The Institute of Asian Studies at Universiti Brunei Darussalam is pleased to announce the publication of IAS Working Paper No 66: Migration, Ethnic Diversity, and Economic Growth: Towards an Empirical Understanding of Regional Development in Indonesia by Aris Ananta, Evi Nurvidya Arifin, Ari Purbowati, and Paul J. Carnegie. Please see below for details.
Abstract: It is a commonly held assumption that while migrants can contribute to economic growth, their impacts on population composition may also generate socio-cultural tensions and political instability. As such, ethnic diversity of a province or a community may have a positive or negative affect on regional development. This raises the question of whether impacts of migration on ethnic diversity correlate with economic growth. Taking Indonesia as the locus of the study, the following paper presents new empirical data in response to that question. By analysing statistics on ethnic groups and regional composition derived primarily from the Indonesia 2010 Population Census and cross referencing them with recent ethnic classifications and fractionalisation and polarisation indexes, a fuller overview of ethnic diversity across the archipelago and its relationship to migration and economic growth is gained. Based on the data, a mixed pattern emerges on the role ethnic diversity plays in intermediating the relationship between migration and economic growth. The findings suggest a correlation between indicators of ethnic diversity and economic regions but in less developed regions in particular, other variables also modulate the relation between migration and economic growth. While ethnic diversity appears to be a primary variable in more developed regions.
Aris Ananta is an economist-demographer with an inter-disciplinary perspective. He is Professor at the Faculty of Economics and Business, Universitas Indonesia and Visiting Professor at the Centre for Advanced Research (CARe), Universiti Brunei Darussalam. Aris is currently the President of Asian Population Association. His research interests include economics of ageing population, economics of population mobility, social protection, and ethnicity. He has published widely in his fields including Demography of Indonesia’s Ethnicity (Singapore: Institute of Southeast Asian Studies) and Indonesia’s Population: Ethnicity and Religion in a Changing Political Landscape (Singapore: Institute of Southeast Asian Studies)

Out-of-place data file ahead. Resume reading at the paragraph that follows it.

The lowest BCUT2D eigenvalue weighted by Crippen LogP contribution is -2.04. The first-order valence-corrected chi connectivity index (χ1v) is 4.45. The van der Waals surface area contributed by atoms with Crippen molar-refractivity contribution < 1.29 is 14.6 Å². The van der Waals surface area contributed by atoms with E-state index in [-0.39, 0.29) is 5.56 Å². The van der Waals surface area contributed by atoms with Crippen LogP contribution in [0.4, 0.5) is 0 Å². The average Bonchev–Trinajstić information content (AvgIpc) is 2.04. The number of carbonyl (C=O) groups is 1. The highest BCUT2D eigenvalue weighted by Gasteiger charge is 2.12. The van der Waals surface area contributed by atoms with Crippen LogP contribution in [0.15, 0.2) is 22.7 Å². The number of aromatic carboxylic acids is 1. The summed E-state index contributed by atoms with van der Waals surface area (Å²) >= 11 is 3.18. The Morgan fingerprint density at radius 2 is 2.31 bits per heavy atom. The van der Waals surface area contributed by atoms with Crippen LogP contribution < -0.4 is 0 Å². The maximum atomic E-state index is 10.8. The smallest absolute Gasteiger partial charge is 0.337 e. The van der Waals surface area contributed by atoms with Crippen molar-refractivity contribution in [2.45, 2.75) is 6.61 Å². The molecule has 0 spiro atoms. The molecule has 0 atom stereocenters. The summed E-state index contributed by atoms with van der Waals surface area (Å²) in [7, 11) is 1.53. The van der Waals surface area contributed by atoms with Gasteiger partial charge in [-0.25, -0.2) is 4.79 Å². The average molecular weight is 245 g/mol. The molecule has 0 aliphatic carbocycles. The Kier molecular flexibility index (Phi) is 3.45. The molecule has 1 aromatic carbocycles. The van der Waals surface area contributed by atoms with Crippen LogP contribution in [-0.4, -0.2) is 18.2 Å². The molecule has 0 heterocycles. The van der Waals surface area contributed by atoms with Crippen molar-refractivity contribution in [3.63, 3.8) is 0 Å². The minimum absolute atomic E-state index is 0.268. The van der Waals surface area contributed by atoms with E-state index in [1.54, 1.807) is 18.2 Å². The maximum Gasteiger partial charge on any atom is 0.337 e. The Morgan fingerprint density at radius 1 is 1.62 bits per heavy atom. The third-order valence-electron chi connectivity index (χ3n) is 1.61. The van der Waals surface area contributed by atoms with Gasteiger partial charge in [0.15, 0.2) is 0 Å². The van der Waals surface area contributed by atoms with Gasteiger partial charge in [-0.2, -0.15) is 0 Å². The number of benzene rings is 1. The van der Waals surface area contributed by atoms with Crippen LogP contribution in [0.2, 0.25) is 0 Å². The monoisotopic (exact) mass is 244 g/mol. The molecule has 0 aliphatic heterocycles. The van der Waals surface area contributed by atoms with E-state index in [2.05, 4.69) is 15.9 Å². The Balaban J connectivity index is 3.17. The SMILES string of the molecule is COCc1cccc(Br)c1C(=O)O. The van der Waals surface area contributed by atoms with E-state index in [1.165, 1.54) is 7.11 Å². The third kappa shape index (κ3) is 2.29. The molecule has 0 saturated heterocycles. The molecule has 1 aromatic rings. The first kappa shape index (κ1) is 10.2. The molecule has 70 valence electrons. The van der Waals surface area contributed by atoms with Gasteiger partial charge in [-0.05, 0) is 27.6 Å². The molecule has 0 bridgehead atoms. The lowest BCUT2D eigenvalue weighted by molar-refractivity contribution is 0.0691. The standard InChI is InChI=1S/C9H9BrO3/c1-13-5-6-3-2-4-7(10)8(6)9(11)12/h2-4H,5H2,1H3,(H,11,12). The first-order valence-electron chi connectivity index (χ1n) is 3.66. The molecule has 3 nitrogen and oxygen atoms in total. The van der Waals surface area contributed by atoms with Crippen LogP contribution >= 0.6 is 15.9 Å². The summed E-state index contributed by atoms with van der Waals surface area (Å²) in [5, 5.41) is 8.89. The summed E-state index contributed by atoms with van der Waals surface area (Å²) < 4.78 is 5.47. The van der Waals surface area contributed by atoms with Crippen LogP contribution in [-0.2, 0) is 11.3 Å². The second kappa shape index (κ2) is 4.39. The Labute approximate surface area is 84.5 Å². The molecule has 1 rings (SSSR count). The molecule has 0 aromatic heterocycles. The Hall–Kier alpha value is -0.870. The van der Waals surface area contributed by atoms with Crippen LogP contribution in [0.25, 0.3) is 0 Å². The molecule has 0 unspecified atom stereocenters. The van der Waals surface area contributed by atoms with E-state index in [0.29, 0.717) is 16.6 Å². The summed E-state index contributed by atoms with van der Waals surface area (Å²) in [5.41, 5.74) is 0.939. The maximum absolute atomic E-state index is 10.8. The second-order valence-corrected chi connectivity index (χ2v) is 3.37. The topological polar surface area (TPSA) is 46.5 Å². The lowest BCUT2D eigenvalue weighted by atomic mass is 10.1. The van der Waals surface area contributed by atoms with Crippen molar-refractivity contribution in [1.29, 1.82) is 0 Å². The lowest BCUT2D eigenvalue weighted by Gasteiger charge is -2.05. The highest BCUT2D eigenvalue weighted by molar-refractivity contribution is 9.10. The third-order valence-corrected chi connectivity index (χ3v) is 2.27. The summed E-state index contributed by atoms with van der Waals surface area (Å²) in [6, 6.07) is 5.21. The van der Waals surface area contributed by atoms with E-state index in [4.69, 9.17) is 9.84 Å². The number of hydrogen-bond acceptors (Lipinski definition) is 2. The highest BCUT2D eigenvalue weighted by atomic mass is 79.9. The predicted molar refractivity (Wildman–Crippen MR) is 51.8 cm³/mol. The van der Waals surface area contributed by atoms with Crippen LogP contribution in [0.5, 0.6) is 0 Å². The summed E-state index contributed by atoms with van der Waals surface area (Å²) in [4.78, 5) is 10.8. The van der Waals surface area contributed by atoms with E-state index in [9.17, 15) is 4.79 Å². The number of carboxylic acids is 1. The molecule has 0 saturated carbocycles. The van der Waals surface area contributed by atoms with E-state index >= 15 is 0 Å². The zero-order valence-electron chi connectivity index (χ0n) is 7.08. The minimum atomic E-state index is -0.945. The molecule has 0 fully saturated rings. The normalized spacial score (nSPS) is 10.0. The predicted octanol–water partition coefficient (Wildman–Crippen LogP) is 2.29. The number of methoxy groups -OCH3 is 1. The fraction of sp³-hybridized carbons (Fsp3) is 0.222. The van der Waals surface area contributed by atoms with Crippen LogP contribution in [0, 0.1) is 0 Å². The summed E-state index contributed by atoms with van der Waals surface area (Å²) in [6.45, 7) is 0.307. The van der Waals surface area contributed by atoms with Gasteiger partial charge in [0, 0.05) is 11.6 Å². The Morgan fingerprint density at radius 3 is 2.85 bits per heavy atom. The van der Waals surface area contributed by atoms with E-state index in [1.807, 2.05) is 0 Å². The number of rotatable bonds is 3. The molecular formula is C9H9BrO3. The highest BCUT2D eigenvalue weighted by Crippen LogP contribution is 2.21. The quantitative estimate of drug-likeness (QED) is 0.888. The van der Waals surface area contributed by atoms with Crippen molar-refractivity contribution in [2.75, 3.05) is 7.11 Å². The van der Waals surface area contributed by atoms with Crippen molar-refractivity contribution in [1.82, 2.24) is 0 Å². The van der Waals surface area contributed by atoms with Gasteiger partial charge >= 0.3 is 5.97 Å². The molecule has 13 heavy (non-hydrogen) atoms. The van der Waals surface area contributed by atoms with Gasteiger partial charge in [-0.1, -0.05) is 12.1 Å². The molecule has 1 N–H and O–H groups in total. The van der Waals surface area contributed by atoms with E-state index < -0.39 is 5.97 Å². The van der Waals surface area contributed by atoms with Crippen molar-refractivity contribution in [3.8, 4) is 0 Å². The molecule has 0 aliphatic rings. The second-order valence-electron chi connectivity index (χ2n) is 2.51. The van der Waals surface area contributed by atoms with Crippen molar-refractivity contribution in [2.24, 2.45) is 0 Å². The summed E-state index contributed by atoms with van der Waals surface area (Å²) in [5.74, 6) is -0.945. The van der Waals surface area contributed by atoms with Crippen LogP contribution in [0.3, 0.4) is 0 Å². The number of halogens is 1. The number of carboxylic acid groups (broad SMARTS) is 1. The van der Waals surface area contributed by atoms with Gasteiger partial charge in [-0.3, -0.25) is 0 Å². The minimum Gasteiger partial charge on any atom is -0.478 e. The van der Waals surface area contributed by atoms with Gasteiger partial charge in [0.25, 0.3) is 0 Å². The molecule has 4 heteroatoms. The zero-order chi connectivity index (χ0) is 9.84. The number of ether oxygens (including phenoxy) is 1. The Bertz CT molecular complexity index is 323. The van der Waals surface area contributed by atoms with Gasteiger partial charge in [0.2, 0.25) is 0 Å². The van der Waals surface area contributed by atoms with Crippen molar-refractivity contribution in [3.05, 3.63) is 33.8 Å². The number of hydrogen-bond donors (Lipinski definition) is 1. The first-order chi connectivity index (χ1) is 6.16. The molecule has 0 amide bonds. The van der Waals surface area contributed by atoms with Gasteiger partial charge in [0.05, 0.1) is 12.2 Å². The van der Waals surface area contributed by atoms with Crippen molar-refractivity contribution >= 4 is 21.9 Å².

Evi Nurvidya Arifin is Senior Assistant Professor at the Centre for Advanced Research (CARe), Universiti Brunei Darussalam and Adjunct Researcher at the Demographic Institute Faculty of Economics and Business, Universitas Indonesia, Indonesia. She has published widely on various themes, for instance on quantifying Indonesia’s ethnic diversity in Asian Population Studies, Chinese Indonesians in Asian Ethnicity, economic development in Ageing in Asia: Contemporary Trends and Policy Issues, and elderly health status in Indonesia in the Journal of Population Ageing.
Ari Purbowati is a Statistician at Directorate of Population and Labor Statistics, Statistics-Indonesia. She earned her Masters degree in economics from Universitas Indonesia. Ari is involved in the management of surveys and censuses such as the Inter-Census Population Survey and the Population Census, with the most recent being the registration-based 2020 Population Census. Her publications include work on the declining dominance of Javanese in multi-ethnic Indonesia in Population Review.
Paul J. Carnegie is Associate Professor of Political Science at the Institute of Asian Studies, Universiti Brunei Darussalam. He has varied interests in Southeast Asia and Asia-Pacific especially comparative politics and human security with an enduring focus on Indonesia. Paul has published widely in his fields including The Road from Authoritarianism to Democratization in Indonesia (Palgrave Macmillan) and Human Insecurities in Southeast Asia (Springer).
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